There are many things Rebecca Keith, lead-singer of the band Butchers And Bakers, likes and dislikes about New York. One thing is for sure though: Don’t ask her to go out to brunch with you. Her distaste for the ambiguous meal is evident from the Brooklyn four-piece’s new psych-tinged single, “Brunch,” which CMJ has the pleasure of premiering today.
The track kicks off with an ambient, haunting guitar line that will lure you into a false sense of calm—like eating a syrup-drenched stack of pancakes and sipping a mimosa—but the tone changes as the band breaks into the powerful, impassioned chorus with Keith proclaiming, “I don’t live here/I’m not one of you.” Maybe this brunch isn’t as friendly as you thought. Listen to the track below and read our interview to find whether Keith, drummer Mike Orini, bassist Hank Baker and guitarist Eli Jacobowitz really have beef with brunch.

How did you first start playing together?
Rebecca Keith: Mike, our drummer, started this band years ago in a very different form. Hank brought Eli in last year, they’re old friends and have played together in previous projects, and “Brunch” is the first song we wrote with him.

Where does the name Butchers And Bakers come from?
Mike Morini: Honestly, we went with it because it just had a nice ring to it. Lame, I know. A friend suggested it and we liked it right away. Then we lost some members and our music changed a bit. We really considered changing the name but then Hank, our bassist, joined and his last name is Baker.

RK: Plus the band is split half meat eaters/half veggie, and Mike makes killer buttercream frosting cake.

In the lyrics to “Brunch” the line: “I don’t live here/I’m not one of you” is repeated throughout the track. Are you addressing anyone in particular there?
RK: Me, you, us, them (not the band). Me and you and everyone we know (not Miranda July, but maybe a little bit). Certain alphabet trains bet K+M. “Shoot me an email.” The Edge (not U2). People who talk too loud or at all on the subway in the morning about their “projects.” A rock promoter, as Kim Deal would sing. They is us.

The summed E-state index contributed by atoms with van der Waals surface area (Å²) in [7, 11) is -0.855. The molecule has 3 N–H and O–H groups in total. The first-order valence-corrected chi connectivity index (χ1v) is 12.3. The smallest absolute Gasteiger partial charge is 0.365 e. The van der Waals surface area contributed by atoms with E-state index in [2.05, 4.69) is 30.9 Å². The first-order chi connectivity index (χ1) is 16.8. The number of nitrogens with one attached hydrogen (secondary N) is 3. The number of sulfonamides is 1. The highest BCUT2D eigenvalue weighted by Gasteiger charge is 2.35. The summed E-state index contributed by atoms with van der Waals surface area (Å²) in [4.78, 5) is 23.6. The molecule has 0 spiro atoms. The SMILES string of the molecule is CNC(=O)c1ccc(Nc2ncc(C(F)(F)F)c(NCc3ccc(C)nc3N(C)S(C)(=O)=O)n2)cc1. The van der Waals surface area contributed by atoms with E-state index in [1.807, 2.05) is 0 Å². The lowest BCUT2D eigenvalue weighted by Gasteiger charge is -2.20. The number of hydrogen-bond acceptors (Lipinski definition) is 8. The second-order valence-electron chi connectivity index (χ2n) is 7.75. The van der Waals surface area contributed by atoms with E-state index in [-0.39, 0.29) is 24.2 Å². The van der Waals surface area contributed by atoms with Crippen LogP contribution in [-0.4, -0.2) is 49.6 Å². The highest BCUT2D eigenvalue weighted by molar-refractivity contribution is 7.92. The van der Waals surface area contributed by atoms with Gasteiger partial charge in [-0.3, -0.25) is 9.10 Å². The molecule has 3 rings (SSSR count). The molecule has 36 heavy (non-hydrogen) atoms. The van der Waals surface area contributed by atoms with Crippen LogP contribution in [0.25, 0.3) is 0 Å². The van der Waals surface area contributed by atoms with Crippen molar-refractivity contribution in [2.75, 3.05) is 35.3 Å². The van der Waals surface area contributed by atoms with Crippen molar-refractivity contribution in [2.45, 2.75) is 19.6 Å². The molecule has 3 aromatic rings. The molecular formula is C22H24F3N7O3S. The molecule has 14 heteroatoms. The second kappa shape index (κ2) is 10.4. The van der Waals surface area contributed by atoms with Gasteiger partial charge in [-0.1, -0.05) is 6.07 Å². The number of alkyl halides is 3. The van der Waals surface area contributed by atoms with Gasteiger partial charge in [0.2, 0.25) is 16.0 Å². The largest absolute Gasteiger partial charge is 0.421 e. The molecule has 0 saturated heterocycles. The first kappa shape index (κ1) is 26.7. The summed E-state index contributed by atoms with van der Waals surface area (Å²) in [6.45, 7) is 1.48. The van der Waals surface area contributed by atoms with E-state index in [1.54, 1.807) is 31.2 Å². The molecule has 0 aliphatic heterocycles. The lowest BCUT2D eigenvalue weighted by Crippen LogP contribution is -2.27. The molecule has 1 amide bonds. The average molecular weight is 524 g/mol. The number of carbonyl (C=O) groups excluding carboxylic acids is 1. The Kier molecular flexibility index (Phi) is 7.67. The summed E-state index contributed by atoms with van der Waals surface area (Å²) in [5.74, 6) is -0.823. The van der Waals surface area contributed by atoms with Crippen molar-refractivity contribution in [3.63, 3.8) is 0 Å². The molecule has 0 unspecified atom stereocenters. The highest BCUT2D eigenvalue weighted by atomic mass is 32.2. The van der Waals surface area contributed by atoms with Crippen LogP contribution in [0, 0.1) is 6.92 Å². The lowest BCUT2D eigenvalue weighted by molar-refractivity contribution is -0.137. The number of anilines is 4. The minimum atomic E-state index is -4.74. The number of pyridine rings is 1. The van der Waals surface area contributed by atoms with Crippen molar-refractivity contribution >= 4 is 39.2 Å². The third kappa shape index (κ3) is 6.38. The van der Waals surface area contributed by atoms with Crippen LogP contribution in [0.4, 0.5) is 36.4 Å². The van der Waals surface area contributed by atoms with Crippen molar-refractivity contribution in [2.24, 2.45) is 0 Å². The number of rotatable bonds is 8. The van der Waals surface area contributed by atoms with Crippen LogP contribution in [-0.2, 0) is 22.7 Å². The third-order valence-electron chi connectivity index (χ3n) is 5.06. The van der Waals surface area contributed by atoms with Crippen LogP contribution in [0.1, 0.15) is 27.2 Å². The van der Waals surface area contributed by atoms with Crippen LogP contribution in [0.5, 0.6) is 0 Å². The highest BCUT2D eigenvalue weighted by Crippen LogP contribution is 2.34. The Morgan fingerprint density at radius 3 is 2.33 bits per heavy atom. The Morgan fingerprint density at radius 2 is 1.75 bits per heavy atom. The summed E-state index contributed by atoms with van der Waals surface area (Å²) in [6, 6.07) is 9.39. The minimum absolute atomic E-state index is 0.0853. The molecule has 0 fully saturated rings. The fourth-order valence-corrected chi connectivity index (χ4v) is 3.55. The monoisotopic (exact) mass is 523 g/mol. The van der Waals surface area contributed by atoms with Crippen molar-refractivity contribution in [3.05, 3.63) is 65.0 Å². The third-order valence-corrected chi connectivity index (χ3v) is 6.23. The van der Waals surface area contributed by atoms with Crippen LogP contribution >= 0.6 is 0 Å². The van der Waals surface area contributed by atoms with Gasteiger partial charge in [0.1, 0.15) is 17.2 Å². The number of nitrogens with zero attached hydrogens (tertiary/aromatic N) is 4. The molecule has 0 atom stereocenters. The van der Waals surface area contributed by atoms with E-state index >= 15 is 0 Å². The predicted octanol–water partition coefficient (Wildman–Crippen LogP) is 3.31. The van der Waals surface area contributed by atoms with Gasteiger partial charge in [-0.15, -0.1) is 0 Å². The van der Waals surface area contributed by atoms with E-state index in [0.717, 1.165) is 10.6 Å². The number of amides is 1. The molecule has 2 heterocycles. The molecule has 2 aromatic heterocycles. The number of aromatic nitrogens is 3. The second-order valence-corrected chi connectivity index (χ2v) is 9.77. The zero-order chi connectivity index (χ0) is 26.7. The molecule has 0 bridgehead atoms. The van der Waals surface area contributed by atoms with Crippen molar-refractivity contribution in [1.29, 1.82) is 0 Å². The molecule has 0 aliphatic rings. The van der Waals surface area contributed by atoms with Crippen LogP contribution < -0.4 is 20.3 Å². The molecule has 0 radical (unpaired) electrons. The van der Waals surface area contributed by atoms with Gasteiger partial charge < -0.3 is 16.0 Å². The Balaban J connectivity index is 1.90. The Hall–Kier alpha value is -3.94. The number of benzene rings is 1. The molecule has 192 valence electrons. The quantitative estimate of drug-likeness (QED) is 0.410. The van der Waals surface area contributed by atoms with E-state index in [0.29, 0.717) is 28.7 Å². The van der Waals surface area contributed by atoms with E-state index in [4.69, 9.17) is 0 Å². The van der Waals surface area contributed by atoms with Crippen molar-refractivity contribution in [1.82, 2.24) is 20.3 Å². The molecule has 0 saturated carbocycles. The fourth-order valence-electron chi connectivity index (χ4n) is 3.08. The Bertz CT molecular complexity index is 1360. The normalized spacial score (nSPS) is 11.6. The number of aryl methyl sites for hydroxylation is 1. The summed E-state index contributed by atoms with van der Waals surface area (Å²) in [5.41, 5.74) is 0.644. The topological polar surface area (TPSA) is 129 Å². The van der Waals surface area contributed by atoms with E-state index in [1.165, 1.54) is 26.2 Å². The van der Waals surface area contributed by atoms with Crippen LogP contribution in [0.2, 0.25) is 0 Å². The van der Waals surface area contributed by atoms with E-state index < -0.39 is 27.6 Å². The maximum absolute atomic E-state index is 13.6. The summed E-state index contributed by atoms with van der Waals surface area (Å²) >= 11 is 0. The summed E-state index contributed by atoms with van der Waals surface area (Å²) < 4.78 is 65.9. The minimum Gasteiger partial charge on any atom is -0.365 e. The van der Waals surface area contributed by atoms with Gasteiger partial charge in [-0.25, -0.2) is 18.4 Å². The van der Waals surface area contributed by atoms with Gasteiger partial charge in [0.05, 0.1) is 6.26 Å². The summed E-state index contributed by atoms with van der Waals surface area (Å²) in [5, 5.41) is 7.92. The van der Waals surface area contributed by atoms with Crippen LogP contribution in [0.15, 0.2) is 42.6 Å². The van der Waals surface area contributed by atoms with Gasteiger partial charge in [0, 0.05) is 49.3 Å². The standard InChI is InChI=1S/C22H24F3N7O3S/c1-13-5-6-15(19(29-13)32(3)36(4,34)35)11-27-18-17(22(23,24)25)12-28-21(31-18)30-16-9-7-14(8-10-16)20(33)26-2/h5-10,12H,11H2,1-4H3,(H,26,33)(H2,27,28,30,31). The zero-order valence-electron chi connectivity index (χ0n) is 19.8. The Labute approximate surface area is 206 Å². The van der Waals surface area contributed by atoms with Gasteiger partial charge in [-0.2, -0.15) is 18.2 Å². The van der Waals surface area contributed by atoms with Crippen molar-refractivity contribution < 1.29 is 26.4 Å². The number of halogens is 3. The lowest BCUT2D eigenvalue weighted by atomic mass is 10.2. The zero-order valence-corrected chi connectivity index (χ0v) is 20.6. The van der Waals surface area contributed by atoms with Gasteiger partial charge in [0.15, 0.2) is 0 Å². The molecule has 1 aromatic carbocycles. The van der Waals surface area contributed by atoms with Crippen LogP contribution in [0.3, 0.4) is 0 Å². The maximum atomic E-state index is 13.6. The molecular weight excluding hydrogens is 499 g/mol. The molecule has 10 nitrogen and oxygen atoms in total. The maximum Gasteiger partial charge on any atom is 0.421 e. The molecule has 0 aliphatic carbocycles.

What’s your favorite place to get brunch in New York? Or is this an anti-brunch song?
RK: If we tell you will we have to wait in line behind you? Essentially yes, it’s an anti-brunch polemic, though being totally anti is kind of like hating the beach. How can you not love pancakes? Pancakes are like puppies that make you fat, except not enough places even do pancakes in New York. But all those spots that won’t seat you until your whole party arrives and then not for another hour and a half—forget it.

When I moved home to New York and lived with my parents for a year (it was just like Tiny Furniture except we didn’t have floor to ceiling white cabinets and I couldn’t afford to quit my job), the city had started morphing into the designer handbag it is today, pushing even more people out. On a serious tip, I felt like both one of the pushed and the pushers. On the not serious, I used to joke about starting a Dos/Don’ts kinda blog,, even more so after I found myself living there (cheapest room I could find) and was confined to the L train, plus a ten-minute walk down fashion avenue past McCarren Park. I wished someone else would wear sweatpants to do their laundry and go to Rite Aid. I half-loved/half-hated that everyone I knew from Portland (yes, ugh) moved here and became part of the drinking-margaritas-and-Sparks-before-and-after-kickball-league in the park mob (remember them?). The hate was for those who acted like they, not the old Polish men on the benches, owned the place. Dark times. So “Brunch,” the song: We needed to replace the working title for the song about a week before mastering. “Brunch” came to mind as the epitome of all the above. There was some dissent, but it stuck. I’ve lived in stroller Brooklyn too and that’s a whole different beast with an even longer wait for a table.

But okay, best brunch—anything at a friend’s house, especially Sarah Hull’s. Lately I’ve been loving Fanny on Graham Ave. Maple mascarpone French toast. Don’t think it’s locally sourced though. Best brunch ever ever is Mother’s in Portland or Pat’s Diner in Salisbury, MA.

Eli Jacobowitz: Shout out to the baguettes and egg thingies at Bakeri in Williamsburg!

What’s the worst brunch experience you ever had?

Hank Baker: Contrary to Rebecca’s anti-brunch stance, I actually really enjoy brunch, but yes, brunch in Williamsburg can be a terrible experience. I once had a guy try to attack me with the broken end of a beer bottle at brunch in Williamsburg. I wouldn’t say that’s typical, but it hasn’t turned me off to brunch entirely.

RK: Probably one that followed a night of puking. Also, buckwheat pancakes.